88.8 ± 9.0

88.2 ± 9.2

90.1 ± 8.5

0.219

  Female, cm

87.1 ± 10.3

83.9 ± 10.3

93.3 ± 7.2

<0.001

Abbreviations: BMI body mass index, DBP diastolic blood pressure, SBP systolic blood pressure, SD standard deviation

Table 3

Laboratory results of HIV-infected patients on HAART with and without insulin resistance (IR)

Laboratory results

Total (n = 219)

No IR (n = 144)

IR (n = 75)

P

Triglycerides, mg/dL

189.4 ± 147.8

172.5 ± 120.6

221.9 ± 186.1

0.019

LDL-C, mg/dL

114.5 ± 50.4

110.5 ± 51.9

122.3 ± 46.8

0.101

HDL-C, mg/dL

41.5 ± 14.1

42.1 ± 14.4

40.2 ± 13.5

0.336

FPG, mg/dL

100.9 ± 19.8

97.4 ± 11.8

107.6 ± 28.6

<0.001

HOMA index

2.6 ± 3.0

1.2 ± 0.5

5.3 ± 3.7

<0.001

Female

2.6 ± 2.9

1.2 ± 0.5

5.5 ± 3.6

<0.001

Male

2.5 ± 3.0

1.1 ± 0.5

5.2 ± 3.8

<0.001

Abbreviations: FPG fasting plasma glucose, HDL-C high-density lipoprotein cholesterol, HOMA homeostasis model assessment, LDL-C low-densitylipoprotein cholesterol

Prevalence of insulin resistance and metabolic syndrome

The prevalence of IR was 34.2 % (95 % CI 28.9 – 40.9). MS was found in 26.9 % subjects and was more prevalent in the IR group (44.0 % vs 18.1 %) (p < 0.001). The most frequently components of MS were low HDL-C, hypertriglyceridemia, and hyperglycemia (Table 4).
Table 4

Comparison of metabolic syndrome and its components in HIV-infected patients on HAART with and without IR

Metabolic syndrome’s components

Total (n = 219)

No IR (n = 144)

IR (n = 75)

PR

P

Metabolic Syndrome, n (%)

59 (26.9)

26 (18.1)

33 (44.0)

2.131

<0.001

Central Obesity, n (%)

49 (22.4)

25 (17.4)

24 (32.0)

1.633

0.007

Hypertriglyceridemia, n (%)

106 (48.4)

66 (45.8)

40 (53.3)

1.218

0.297

Low HDL-C, n (%)

126 (57.5)

81 (56.3)

45 (60.0)

1.107

0.600

Hyperglycemia, n (%)

103 (47.0)

58 (40.3)

45 (60.6)

1.689

0.008

   100−125 g/dL

94 (42.9)

57 (39.6)

37 (49.3)

1.86

0.038

    > 125 g/dL

9 (4.1)

1 (0.7)

8 (10.7)

2.75

0.004

High Blood Pressure, n (%)

8 (3.7)

4 (2.8)

4 (5.3)

1.486

0.258

Abbreviations: HDL-C high-density lipoprotein cholesterol, IR insulin resistance

Hyperglycemia was found in 103 (47 %) subjects, 9 (4.1 %) of them had serum glucose >125 mg/dl. 8 (3.7 %) patients had hypertension. The prevalence of hypertriglyceridemia and low HDL-C was 48.4 % and 57.5 % respectively (Table 4).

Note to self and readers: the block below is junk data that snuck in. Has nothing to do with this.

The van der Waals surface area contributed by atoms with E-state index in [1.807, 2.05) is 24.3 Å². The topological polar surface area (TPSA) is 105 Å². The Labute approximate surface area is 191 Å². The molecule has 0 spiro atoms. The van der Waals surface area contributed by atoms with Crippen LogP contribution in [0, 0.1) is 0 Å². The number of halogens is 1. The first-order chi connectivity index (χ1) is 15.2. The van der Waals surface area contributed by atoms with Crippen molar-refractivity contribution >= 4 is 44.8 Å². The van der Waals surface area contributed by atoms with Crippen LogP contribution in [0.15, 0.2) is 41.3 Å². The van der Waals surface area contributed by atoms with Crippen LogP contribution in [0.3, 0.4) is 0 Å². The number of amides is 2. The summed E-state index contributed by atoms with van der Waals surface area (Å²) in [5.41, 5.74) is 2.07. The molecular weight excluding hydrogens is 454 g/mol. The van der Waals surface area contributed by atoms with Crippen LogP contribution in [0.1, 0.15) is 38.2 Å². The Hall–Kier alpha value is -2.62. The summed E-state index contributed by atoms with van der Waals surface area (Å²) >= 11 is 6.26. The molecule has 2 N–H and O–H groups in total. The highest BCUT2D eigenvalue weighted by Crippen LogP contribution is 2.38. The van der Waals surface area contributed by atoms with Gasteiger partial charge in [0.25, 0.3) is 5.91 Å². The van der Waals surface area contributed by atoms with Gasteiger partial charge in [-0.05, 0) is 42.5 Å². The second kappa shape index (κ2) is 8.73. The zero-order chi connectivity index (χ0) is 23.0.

Comparison between the groups with and without insulin resistance

Subjects with IR were older, had higher BMI, and were more likely to have hyperglycemia, central obesity and diastolic hypertension. With regard to the lipid profile, although the patients with IR had higher triglycerides levels, no significant differences were found when the variable was categorized as hypertriglyceridemia. There were no differences in gender, family history of T2DM, cigarette smoking, duration of HAART, using PI and systolic blood pressure (SBP).

In multivariate analysis, the factors associated with IR were age ≥46 years (PR = 2.767, 95 % CI 1.325 to 5.780) and greater BMI (PR = 1.148, 95 % CI 1.054 to 1.250) (Table 5).
Table 5

Multivariate logistic regression analysis for IR in HIV-infected patients on HAART

Factor

PR

P

95 % CI

Age (years)

 

0.014

  

   ≤ 35

1.000

Reference

  36-45

1.070

0.848

0.533

2.150

   ≥ 46

2.767

0.007

1.325

5.780

BMI

1.148

0.002

1.054

1.250

Abbreviations: BMI body mass index, CI confidence interval, PR prevalence ratio

Discussion

In our study, the prevalence of IR was 34 %, two times higher than that of the non-HIV-infected population9. The reported prevalence rates of IR among HIV-patients on HAART are highly variable, ranging from 13 % to 45.7 % [9]. Because our study did not have a control group of patients without HIV infection, the HOMA-IR’s cutoff was 2.1, which was based on a previous study conducted at the Hospital Nacional Cayetano Heredia in subjects without HIV infection and with similar geographical and ethnic characteristics. This value corresponds to the 75th percentile value determined by that study for subjects without HIV infection, normal OGTT and normal weight. It is higher than the cutoff point of a study made with Peruvian Andean adults living at 4100 m above sea level (HOMA = 1.4) and lower than the value found for Peruvian metropolitan population living at sea level (HOMA = 3.56) [10].

Through bivariate analysis, we found the following variables to be associated with IR: age, diastolic blood pressure, weight, BMI, abdominal circumference and FGP. All of these variables are components traditionally associated with the development of IR in the general population [11]. Our study did not find a significant association between IR and the use of PIs, in contrast to other reports which showed a clear association [12, 13], this may be explained by the small number of patients [20 (9 %)] using PI as part of their HAART regimen included in our study. In addition, we found that 9 of the 20 patients on PI used atazanavir, which has not been associated with IR in published studies [14]. On the other hand, the prevalence of IR was not significantly higher among patients who were more than one year on HAART compared to those who were less time on treatment, suggesting that IR occurs early. However, our study does not allow us to assess if the IR worsens with the course of the HIV infection. To evaluate this correlation, it would be necessary to conduct a longitudinal study. The long-term effects of antiretroviral drugs are poorly understood. Jemsek JG et al. found that the alteration of insulin sensitivity in the early stages of antiretroviral therapy tends to normalize over time [15].